Henrico County wants to buy a 1,200-acre tract of farmland once slated for more than 3,200 homes to preserve the area and create space for a museum, schools and economic development.

Most of the Wilton Farm property would go toward a public park under the county’s draft plans, while land adjacent to state Route 895 near the Interstate 95 interchange across the James River would be reserved for the county’s economic development authority.

Officials at an on-site news conference Wednesday said Henrico would spend $10 million to acquire the property, which would allow the locality to preserve what was the county’s largest slave plantation in the early 19th century. They unveiled plans for a county museum that local officials and historians have discussed for years, and pledged space for a new elementary and middle school.

HHHunt Communities, a local development company that county property records show purchased the land for $19 million in 2005, intended to create a planned community along 2 miles of riverfront and around the two lakes there. The county rezoned the property to permit the work, but the project was put on hold in 2008, during the Great Recession.

Founded not long before the American Revolution, the property had been owned by six families before the main estate house was relocated to Richmond’s West End in the 1930s, said Katie Watkins, the director of education for the Wilton House.

Watkins said preserving most of the property and the plans for a new museum will help the county and historians tell the stories of people — including enslaved laborers — who lived there for generations.

“I think it’s especially important right now as Americans are grappling with our early history and about the narratives we’ve grown up with to make sure we can strip that down and find what’s honest, true and what’s really representative of our history,” she said.

County Manager John Vithoulkas said the idea for acquiring the property came up in recent discussions he had with HHHunt officials about potential sites for the county museum. He said the natural features, as well as the legacy of the site and its proximity to state Route 895, is ideal.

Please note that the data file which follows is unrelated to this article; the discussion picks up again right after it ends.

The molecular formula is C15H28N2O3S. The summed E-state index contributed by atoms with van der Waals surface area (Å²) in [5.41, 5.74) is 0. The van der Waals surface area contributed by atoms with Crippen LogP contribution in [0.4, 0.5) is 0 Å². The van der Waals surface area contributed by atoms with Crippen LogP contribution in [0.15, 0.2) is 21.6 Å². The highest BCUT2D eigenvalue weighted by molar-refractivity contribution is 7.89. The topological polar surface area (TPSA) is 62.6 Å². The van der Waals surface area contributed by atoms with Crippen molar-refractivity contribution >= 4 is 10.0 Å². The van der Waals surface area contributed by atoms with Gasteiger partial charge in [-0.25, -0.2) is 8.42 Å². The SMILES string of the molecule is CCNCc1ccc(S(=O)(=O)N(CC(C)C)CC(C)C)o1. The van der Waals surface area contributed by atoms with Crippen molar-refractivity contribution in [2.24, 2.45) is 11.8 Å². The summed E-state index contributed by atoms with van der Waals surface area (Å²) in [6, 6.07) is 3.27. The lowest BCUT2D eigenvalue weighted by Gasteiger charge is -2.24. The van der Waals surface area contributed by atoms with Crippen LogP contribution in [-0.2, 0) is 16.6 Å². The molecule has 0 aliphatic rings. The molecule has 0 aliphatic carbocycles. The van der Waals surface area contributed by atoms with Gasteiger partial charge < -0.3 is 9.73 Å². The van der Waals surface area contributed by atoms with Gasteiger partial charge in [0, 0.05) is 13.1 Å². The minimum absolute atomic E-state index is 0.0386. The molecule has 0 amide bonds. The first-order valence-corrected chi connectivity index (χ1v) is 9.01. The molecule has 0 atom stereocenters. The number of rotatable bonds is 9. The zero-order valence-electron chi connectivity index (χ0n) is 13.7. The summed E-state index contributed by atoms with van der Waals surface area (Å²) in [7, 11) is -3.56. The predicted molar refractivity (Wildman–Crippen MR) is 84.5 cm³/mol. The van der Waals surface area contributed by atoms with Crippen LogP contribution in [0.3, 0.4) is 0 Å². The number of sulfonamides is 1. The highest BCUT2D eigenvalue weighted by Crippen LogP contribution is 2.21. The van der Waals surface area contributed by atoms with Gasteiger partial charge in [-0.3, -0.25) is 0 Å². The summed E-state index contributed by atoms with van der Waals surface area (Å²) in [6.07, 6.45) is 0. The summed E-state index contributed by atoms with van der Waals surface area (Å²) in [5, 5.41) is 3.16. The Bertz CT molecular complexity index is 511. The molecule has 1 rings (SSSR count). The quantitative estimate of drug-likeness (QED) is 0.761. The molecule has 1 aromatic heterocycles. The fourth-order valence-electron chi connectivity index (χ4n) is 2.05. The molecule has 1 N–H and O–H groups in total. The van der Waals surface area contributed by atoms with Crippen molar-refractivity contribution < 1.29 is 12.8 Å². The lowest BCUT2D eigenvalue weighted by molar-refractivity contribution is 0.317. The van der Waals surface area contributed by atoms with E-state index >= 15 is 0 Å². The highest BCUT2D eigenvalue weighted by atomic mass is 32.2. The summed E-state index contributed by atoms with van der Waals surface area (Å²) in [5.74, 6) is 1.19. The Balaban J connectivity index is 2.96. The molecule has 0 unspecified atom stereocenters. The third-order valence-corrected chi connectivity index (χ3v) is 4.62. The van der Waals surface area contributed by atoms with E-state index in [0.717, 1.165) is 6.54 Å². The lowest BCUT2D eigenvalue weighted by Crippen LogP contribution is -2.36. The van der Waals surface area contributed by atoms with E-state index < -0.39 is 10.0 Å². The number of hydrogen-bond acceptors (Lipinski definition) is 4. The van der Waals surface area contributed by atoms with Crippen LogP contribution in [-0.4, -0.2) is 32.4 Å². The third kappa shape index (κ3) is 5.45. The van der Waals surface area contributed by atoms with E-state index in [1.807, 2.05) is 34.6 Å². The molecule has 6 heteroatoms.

“What I think it does is provide an opportunity for public use and economic development on 895, which is an underutilized asset,” Vithoulkas said in an interview before Wednesday’s press conference. “It checks a lot of boxes, but it’s pretty forward looking.”

Several residents who live near the site and attended Wednesday’s news conference said they are pleased with the county’s plans for the site.

Bland Goddin, who had been involved in discussions about plans for the HHHunt development more than a decade ago, said she and some of her neighbors had been leery about the possibility of intensive development on the site.

“This is a dream come true that it’s going to be preserved,” she said. “Even then, we wished so much that it could just remain natural.”

While the transaction will need to be approved by the Henrico Board of Supervisors, Vithoulkas said the county’s elected leaders are supportive of the idea.

He said the Henrico County Economic Development Authority will use a bank loan to buy the property, which the county will gradually repay with general fund revenues.

Vithoulkas acknowledged the county is currently taking on a relatively large number of capital projects as it looks to replace two high schools and build a new sports arena, but he said the county can take them on now because of its strong financial position and low interest rates.

Both Vithoulkas and Henrico Board of Supervisors Chairman Tyrone Nelson said they expect the area reserved for economic development to feature offices or a mix of buildings, not industrial facilities or data centers that require intensive public utility infrastructure.

Nelson, who represents the Varina area where the property is located, said a bond referendum will be required so that voters can determine whether to fund the creation of the park and recreational facilities officials are imagining for the property.

The development of property, including road improvements and a potential Route 895 interchange, will likely take more than a decade to complete. A community advisory committee will help craft a master plan for the site, officials said.

“We’ll take a step back, take a breath and figure out what’s best for the district,” Nelson said. “I think us having the potential to rethink it opens up a whole new energy for the Varina district.”

The Board of Supervisors is expected to vote on the deal next month.

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